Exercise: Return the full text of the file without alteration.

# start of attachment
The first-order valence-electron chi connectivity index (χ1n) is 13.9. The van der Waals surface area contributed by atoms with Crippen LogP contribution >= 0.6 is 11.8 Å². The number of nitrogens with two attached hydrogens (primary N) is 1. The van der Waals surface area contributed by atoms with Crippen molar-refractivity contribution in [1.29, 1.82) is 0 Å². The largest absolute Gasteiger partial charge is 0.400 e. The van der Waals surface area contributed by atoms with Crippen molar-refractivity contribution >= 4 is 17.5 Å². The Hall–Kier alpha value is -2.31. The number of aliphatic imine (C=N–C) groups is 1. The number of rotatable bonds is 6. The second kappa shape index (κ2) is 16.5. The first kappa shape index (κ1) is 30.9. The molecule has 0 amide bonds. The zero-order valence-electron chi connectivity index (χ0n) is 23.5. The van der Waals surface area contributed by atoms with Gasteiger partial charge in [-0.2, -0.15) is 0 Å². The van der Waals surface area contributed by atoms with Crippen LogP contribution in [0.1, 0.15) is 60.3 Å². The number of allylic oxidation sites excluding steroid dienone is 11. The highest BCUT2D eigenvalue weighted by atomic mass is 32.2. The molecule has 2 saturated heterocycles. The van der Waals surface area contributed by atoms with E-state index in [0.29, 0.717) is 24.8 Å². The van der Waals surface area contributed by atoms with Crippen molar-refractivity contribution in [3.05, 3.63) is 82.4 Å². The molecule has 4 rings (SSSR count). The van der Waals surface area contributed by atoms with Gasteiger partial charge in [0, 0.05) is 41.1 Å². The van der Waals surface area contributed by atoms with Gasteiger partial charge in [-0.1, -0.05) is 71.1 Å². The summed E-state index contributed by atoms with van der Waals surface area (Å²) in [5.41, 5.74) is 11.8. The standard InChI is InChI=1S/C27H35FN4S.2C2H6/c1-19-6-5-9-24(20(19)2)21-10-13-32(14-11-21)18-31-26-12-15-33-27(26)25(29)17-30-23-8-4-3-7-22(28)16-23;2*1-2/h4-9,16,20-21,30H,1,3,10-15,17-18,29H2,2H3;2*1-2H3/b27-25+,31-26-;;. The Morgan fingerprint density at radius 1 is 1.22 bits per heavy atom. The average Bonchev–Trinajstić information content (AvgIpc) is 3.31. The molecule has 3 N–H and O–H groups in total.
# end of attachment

The first-order valence-electron chi connectivity index (χ1n) is 13.9. The van der Waals surface area contributed by atoms with Crippen LogP contribution >= 0.6 is 11.8 Å². The number of nitrogens with two attached hydrogens (primary N) is 1. The van der Waals surface area contributed by atoms with Crippen molar-refractivity contribution in [1.29, 1.82) is 0 Å². The largest absolute Gasteiger partial charge is 0.400 e. The van der Waals surface area contributed by atoms with Crippen molar-refractivity contribution >= 4 is 17.5 Å². The Hall–Kier alpha value is -2.31. The number of aliphatic imine (C=N–C) groups is 1. The number of rotatable bonds is 6. The second kappa shape index (κ2) is 16.5. The first kappa shape index (κ1) is 30.9. The molecule has 0 amide bonds. The zero-order valence-electron chi connectivity index (χ0n) is 23.5. The van der Waals surface area contributed by atoms with Gasteiger partial charge in [-0.2, -0.15) is 0 Å². The van der Waals surface area contributed by atoms with Crippen LogP contribution in [0.1, 0.15) is 60.3 Å². The number of allylic oxidation sites excluding steroid dienone is 11. The highest BCUT2D eigenvalue weighted by atomic mass is 32.2. The molecule has 2 saturated heterocycles. The van der Waals surface area contributed by atoms with E-state index in [0.29, 0.717) is 24.8 Å². The van der Waals surface area contributed by atoms with Crippen molar-refractivity contribution in [3.05, 3.63) is 82.4 Å². The molecule has 4 rings (SSSR count). The van der Waals surface area contributed by atoms with Gasteiger partial charge in [0, 0.05) is 41.1 Å². The van der Waals surface area contributed by atoms with Gasteiger partial charge in [-0.1, -0.05) is 71.1 Å². The summed E-state index contributed by atoms with van der Waals surface area (Å²) in [5.41, 5.74) is 11.8. The standard InChI is InChI=1S/C27H35FN4S.2C2H6/c1-19-6-5-9-24(20(19)2)21-10-13-32(14-11-21)18-31-26-12-15-33-27(26)25(29)17-30-23-8-4-3-7-22(28)16-23;2*1-2/h4-9,16,20-21,30H,1,3,10-15,17-18,29H2,2H3;2*1-2H3/b27-25+,31-26-;;. The Morgan fingerprint density at radius 1 is 1.22 bits per heavy atom. The average Bonchev–Trinajstić information content (AvgIpc) is 3.31. The molecule has 3 N–H and O–H groups in total.